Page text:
July 15, 2019 10:03:07 AM
"One day a particularly imaginative child asked for a picture of an animal with a camel's head and a horse's body. The rest, as they say, is history."
Uncle Bunky (1932-2015)
Kat was a young woman when we met. Fresh out of college and living in a small rental house just out from Starkville. I had furniture needing a new home and gave it to Kat to incorporate into her home. We became friends, and then not long after, Kat moved away. I'm sure we exchanged Christmas cards for a while and then both of us made multiple moves until eventually we lost touch. Then as many do, we both ended up back in the Golden Triangle and having lunch together. Kat still had that big smile and twinkle in her eyes. Turns out we both liked country living, simplicity and critters. It seems Kat has turned out to be somewhat of an animal whisperer. She attracts critters, and I can see why. She has an unusually mild and kind manner about her.
We talked about squirrels that visit, cats in and out of the cat door, and birds and butterflies. Then we took a walk toward the barn. "Oh, a donkey," I said, "Do they call it a Jerusalem donkey or a Bethlehem donkey?"
"Well," she said, "Actually it's a zeedonk. They call them different names -- zebrass, zebronkey, zonky, zebadonk, zenkey. We just call him Zeb."
Kat explained the animal was a hybrid of a donkey and a zebra. She might as well have said it was a unicorn. I wanted to say, "But Kat, there are no zebras around here. How is that possible?" Instead I watched Kat point out the unusual markings that had been slightly obscured by a shade tree, and the fact it was taller than most donkeys. So, I went home and googled zeedonk.
Zebras have been bred with other equines since the 1800s. They were bred for novelty and also for strength and immunity to diseases. The offspring typically resemble their non-zebra parent but have stripes usually on the legs, chest and neck, as did Zeb.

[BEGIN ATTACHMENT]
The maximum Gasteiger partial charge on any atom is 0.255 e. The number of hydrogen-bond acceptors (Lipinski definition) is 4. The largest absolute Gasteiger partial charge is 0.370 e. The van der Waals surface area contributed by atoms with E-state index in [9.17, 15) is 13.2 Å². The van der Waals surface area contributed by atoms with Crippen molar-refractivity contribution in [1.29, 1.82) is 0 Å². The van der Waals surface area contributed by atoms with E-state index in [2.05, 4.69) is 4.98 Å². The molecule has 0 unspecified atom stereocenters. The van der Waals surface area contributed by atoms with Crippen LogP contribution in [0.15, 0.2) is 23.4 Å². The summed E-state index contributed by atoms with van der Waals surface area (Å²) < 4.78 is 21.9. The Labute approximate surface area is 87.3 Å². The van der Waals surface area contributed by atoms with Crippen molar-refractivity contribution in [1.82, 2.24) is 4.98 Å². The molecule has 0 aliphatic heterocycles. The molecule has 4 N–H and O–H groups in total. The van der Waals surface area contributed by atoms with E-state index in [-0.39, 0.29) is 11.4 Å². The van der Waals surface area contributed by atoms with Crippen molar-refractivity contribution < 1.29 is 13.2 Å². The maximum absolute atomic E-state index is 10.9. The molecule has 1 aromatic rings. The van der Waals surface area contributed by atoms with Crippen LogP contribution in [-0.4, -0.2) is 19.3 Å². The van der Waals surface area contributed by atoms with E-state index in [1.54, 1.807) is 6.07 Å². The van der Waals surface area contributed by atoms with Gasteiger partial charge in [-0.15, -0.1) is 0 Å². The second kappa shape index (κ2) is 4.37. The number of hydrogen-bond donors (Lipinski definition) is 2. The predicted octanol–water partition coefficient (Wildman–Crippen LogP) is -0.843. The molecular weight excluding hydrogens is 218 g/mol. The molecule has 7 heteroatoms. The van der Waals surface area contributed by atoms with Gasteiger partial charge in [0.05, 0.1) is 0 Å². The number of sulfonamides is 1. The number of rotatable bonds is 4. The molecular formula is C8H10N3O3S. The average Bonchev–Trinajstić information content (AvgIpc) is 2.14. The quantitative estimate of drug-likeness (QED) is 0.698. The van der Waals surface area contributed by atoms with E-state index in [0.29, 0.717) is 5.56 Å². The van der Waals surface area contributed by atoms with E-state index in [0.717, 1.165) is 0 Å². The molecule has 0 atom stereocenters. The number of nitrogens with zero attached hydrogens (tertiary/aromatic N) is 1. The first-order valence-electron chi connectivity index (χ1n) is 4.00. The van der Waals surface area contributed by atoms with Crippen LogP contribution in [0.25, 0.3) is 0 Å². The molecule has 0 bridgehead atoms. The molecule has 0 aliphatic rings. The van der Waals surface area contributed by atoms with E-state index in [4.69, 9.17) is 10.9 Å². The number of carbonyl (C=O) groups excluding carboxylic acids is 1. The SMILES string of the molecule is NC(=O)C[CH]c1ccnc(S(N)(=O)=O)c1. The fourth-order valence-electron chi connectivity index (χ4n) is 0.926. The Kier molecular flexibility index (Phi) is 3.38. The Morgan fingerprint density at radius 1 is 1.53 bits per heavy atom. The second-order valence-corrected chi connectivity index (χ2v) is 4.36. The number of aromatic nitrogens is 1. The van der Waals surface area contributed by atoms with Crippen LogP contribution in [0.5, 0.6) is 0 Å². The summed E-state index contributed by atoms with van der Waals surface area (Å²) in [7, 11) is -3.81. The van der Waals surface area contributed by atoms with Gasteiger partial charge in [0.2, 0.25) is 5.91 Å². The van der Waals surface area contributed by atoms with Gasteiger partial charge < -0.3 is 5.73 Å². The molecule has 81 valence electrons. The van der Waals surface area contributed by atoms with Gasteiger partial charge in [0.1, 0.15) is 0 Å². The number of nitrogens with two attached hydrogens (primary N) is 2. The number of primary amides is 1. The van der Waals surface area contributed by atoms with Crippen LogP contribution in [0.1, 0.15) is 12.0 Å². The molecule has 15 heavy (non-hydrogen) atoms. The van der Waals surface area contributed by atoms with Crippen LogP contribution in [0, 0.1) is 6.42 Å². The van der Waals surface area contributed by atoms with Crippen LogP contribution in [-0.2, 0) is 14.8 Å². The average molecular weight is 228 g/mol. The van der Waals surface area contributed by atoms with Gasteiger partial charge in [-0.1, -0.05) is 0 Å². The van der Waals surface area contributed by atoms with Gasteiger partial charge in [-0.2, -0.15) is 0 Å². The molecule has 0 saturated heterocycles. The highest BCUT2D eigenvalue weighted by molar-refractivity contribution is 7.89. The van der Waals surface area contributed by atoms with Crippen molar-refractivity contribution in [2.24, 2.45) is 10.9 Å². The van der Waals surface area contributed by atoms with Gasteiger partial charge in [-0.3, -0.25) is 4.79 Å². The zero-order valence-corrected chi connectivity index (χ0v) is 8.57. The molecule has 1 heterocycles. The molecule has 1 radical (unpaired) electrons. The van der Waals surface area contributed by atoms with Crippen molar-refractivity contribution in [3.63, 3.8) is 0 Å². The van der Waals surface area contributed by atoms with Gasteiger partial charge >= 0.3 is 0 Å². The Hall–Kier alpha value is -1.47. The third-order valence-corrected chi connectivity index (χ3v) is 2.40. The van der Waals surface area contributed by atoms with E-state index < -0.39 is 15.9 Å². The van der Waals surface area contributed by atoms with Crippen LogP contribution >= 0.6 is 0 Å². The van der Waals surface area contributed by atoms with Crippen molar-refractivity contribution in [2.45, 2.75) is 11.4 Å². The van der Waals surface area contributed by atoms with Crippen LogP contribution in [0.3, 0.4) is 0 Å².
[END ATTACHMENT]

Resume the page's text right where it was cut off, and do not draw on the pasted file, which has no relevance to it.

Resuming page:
Two websites offered hybrid animals and exotics. One ranch was in Texas and one did not say where they were located. The Texas ranch called "Zebras R US" showed a photo of zeedonk "Patches." The website with unknown whereabouts listed a number of cautionary warnings when considering a zeedonk. They are not a child's pet, it warned. Zeedonks can be aggressive. The "wild" gene is still in them, they have not been entirely domesticated. Owning a zeedonk is not like owning a horse, although people who have owned horses seem to be the best with zeedonks. Zeedonks are not often trusting and are a high flight risk. The zeedonks need to be handled continually for optimal behavior. They cannot be left alone in a pasture or they will return to their native wildness.
There are a few public zoos in the world that house zeedonks but more so in private zoos. As for Zeb, he lives out his days in quiet seclusion with his own private mild and kind whisperer.
Shannon Rule Bardwell is a Southern writer living quietly in the Prairie.
1. Voice of the people: Dixie Butler LETTERS TO THE EDITOR (VOICE@CDISPATCH.COM)
2. Our View: Broadband expansion is more crucial than ever DISPATCH EDITORIALS
3. Voice of the people: Michael Hallett, PhD. LETTERS TO THE EDITOR (VOICE@CDISPATCH.COM)
4. Patrick J. Buchanan: Jinping takes up the US challenge NATIONAL COLUMNS
5. Our View: Area cities, counties show commendable leadership during pandemic DISPATCH EDITORIALS